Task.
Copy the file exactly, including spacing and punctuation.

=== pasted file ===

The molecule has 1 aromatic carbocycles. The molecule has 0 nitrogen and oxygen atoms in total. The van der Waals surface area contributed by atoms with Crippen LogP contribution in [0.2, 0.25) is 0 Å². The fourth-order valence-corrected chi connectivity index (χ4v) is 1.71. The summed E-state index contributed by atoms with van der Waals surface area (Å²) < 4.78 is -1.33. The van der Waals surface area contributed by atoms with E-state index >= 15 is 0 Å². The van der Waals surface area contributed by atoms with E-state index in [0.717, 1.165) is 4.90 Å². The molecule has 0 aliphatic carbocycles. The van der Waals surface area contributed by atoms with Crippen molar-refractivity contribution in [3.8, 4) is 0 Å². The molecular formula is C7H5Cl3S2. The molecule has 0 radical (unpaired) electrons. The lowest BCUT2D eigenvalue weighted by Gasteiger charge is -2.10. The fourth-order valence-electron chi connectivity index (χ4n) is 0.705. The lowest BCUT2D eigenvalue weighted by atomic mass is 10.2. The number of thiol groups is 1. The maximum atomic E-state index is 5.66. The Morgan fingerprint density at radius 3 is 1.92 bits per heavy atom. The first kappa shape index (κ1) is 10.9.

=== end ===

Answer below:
The molecule has 1 aromatic carbocycles. The molecule has 0 nitrogen and oxygen atoms in total. The van der Waals surface area contributed by atoms with Crippen LogP contribution in [0.2, 0.25) is 0 Å². The fourth-order valence-corrected chi connectivity index (χ4v) is 1.71. The summed E-state index contributed by atoms with van der Waals surface area (Å²) < 4.78 is -1.33. The van der Waals surface area contributed by atoms with E-state index >= 15 is 0 Å². The van der Waals surface area contributed by atoms with E-state index in [0.717, 1.165) is 4.90 Å². The molecule has 0 aliphatic carbocycles. The van der Waals surface area contributed by atoms with Crippen molar-refractivity contribution in [3.8, 4) is 0 Å². The molecular formula is C7H5Cl3S2. The molecule has 0 radical (unpaired) electrons. The lowest BCUT2D eigenvalue weighted by Gasteiger charge is -2.10. The fourth-order valence-electron chi connectivity index (χ4n) is 0.705. The lowest BCUT2D eigenvalue weighted by atomic mass is 10.2. The number of thiol groups is 1. The maximum atomic E-state index is 5.66. The Morgan fingerprint density at radius 3 is 1.92 bits per heavy atom. The first kappa shape index (κ1) is 10.9.